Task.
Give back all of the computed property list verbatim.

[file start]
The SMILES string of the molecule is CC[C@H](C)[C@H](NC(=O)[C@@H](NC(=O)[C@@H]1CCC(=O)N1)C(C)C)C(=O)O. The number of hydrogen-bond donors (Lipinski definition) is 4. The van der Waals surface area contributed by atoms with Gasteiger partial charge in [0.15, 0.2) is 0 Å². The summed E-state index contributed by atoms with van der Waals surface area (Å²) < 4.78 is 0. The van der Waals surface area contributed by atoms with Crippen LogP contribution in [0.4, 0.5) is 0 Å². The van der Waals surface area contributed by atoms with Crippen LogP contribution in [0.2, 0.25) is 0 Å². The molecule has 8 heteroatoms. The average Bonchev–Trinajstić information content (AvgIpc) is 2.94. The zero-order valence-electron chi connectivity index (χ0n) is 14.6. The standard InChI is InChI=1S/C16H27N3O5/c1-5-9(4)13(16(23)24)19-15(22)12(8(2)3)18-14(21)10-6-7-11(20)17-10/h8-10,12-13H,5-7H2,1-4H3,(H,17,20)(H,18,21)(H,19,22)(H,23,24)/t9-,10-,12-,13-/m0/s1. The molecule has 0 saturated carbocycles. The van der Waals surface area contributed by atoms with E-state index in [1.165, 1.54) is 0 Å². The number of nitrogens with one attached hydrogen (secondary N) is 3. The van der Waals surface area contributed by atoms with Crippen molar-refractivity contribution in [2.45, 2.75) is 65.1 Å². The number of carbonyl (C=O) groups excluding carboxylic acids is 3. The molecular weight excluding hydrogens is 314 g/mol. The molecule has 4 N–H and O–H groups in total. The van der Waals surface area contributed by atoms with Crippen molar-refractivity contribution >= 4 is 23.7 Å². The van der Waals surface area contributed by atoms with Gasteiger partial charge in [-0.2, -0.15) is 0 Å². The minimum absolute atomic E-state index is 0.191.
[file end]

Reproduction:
The SMILES string of the molecule is CC[C@H](C)[C@H](NC(=O)[C@@H](NC(=O)[C@@H]1CCC(=O)N1)C(C)C)C(=O)O. The number of hydrogen-bond donors (Lipinski definition) is 4. The van der Waals surface area contributed by atoms with Gasteiger partial charge in [0.15, 0.2) is 0 Å². The summed E-state index contributed by atoms with van der Waals surface area (Å²) < 4.78 is 0. The van der Waals surface area contributed by atoms with Crippen LogP contribution in [0.4, 0.5) is 0 Å². The van der Waals surface area contributed by atoms with Crippen LogP contribution in [0.2, 0.25) is 0 Å². The molecule has 8 heteroatoms. The average Bonchev–Trinajstić information content (AvgIpc) is 2.94. The zero-order valence-electron chi connectivity index (χ0n) is 14.6. The standard InChI is InChI=1S/C16H27N3O5/c1-5-9(4)13(16(23)24)19-15(22)12(8(2)3)18-14(21)10-6-7-11(20)17-10/h8-10,12-13H,5-7H2,1-4H3,(H,17,20)(H,18,21)(H,19,22)(H,23,24)/t9-,10-,12-,13-/m0/s1. The molecule has 0 saturated carbocycles. The van der Waals surface area contributed by atoms with E-state index in [1.165, 1.54) is 0 Å². The number of nitrogens with one attached hydrogen (secondary N) is 3. The van der Waals surface area contributed by atoms with Crippen molar-refractivity contribution in [2.45, 2.75) is 65.1 Å². The number of carbonyl (C=O) groups excluding carboxylic acids is 3. The molecular weight excluding hydrogens is 314 g/mol. The molecule has 4 N–H and O–H groups in total. The van der Waals surface area contributed by atoms with Crippen molar-refractivity contribution >= 4 is 23.7 Å². The van der Waals surface area contributed by atoms with Gasteiger partial charge in [-0.2, -0.15) is 0 Å². The minimum absolute atomic E-state index is 0.191.